Kelis is back. And into the bargain, she’s bossy. If that wasn’t enough, she’s ‘the bitch you love to hate’. Except we all know she’s not really a bitch, and you’d need the thudding insensitivity of an international arms dealer to hate her. ‘Cause everybody loves Kelis. Right?
But does anyone love her enough to risk a terminal case of haemorrhoids by sitting through 75 minutes plus of Kelis Was Here? And really, what are the chances of said album frothing near the high-water mark of 2003’s Tasty? Well, pretty high, thanks for asking
The 18-track Kelis Was Here has something of the same game plan of Tasty, the album that put Kelis back amongst the best-sellers after the commercial nose-dive of 2001’s Wonderland.
Lead-off single Bossy has more than a smidgen of Milkshake’s soft-porn boys-in-the-yard antics, and the record has more producers than a HBO drama. The good nooze is, with the odd predictable exception, that the production values are as firmly in situ as those of The Sopranos and Six Feet Under.
Though the likes of Bossy, Fuck Them Bitches and I Don’t Think So all cast Kelis Rogers as attitudinal as befits a Mrs. Nas, the abyss-stepping ditching of long-term Star Trak partners shows genuine gumption. But the lessons of Williams and Hugo haven’t gone unnoticed.
The mixed bag of Raphael Saadiq, Swizz Beatz, and Linda Perry (to name just three) all centre the robo-like passion-at-one-remove Kelis voice in a pop-glossary of bubblegum beats, Mantronix-synths, low-key gospel, and the odd cartoon axe-riffing. At all points, there is a sense of Prince-like knowingness, of pop-play and meaning being where you find it.
Repeated plays reveal the subtle lights behind the braggy bushels of Blindfold Me and Ahhh Shit. Living Proof is all heavy-lidded anguish but Trilogy and Weekend are real Kelis specialities, spacegirl statements of deferred desire with a low heat of finely-drawn soundtracking acknowledging imminent consummation.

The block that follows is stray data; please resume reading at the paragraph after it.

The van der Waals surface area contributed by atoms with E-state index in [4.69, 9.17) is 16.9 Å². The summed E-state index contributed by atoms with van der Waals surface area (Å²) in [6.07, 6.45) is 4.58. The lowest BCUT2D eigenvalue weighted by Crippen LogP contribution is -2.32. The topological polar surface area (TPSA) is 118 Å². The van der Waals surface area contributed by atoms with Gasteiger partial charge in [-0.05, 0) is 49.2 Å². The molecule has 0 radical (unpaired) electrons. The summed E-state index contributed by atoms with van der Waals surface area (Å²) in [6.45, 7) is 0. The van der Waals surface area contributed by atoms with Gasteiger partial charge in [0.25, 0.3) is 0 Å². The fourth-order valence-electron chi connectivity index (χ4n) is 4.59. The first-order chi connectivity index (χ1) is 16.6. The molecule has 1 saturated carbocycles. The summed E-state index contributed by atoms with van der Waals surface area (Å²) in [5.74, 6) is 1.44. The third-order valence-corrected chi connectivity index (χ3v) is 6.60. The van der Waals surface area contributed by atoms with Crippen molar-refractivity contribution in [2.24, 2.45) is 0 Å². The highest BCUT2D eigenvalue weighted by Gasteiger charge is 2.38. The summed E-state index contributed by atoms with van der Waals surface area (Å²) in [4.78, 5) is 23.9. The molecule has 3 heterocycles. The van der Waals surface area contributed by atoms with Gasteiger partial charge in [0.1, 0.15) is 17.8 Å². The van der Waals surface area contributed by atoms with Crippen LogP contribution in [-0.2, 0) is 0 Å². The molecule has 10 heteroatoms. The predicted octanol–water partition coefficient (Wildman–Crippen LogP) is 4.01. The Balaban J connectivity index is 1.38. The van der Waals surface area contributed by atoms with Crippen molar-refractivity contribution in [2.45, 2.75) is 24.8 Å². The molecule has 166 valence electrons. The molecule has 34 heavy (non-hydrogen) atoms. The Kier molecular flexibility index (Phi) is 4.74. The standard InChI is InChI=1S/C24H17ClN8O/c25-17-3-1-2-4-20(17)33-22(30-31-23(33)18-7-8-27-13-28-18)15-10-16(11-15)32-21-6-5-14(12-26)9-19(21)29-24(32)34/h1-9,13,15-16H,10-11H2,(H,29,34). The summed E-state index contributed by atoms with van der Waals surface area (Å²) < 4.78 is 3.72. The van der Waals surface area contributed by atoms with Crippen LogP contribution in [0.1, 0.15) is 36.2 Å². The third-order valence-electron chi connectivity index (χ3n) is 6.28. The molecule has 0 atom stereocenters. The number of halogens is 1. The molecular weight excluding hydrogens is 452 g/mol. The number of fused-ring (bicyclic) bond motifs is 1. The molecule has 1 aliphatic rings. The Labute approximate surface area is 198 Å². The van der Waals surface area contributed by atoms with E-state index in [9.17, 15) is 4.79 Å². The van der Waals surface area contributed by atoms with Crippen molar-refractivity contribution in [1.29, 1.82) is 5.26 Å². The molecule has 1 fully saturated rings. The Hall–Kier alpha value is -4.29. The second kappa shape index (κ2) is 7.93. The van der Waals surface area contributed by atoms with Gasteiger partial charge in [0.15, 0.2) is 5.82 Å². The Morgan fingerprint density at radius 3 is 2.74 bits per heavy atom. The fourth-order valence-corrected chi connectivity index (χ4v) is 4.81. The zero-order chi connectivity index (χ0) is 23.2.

That Weekend is home-grown from the stable of playskool eroticism that is Black Eyed Peas‘ will.i.am trademark is even more remarkable, though said lower-case dude is on more familiar clodhopping form on the routine smut of What’s That Right There. It could be worse. Wyclef Jean might have been involved.
Clinker-spotters will also want to avoid Spragga‘s dance-hall dull ‘toasting’ on the damp squib Fire. But despite certain reports to the contrary, Kelis Was Here is more filler-free than any 18-track album deserves to be.
One left-leaning UK broadsheet went so far as to call the album ‘bloated’, though in comparison to that unnamed organ’s forest-sapping Saturday supplements, Kelis Was Here has the economy of chip-shop diesel fuel.
It’ll be a long time before female black singers will ever be allowed to move beyond the R&B / Hip-Hop diva clich�, but though the punchy sensuality of those genres are clear and present through Cee-Lo‘s devotional Little Star, the lament of Goodbyes, and the breathy flamenco of Have A Nice Day, Kelis is just too comfortable with versatility to do anything but freestyle.
As far as Kelis Was Here is concerned, the results are not quite Tasty, but they’re pretty damn close. For lovers of pop nous and adventure, that should be close enough.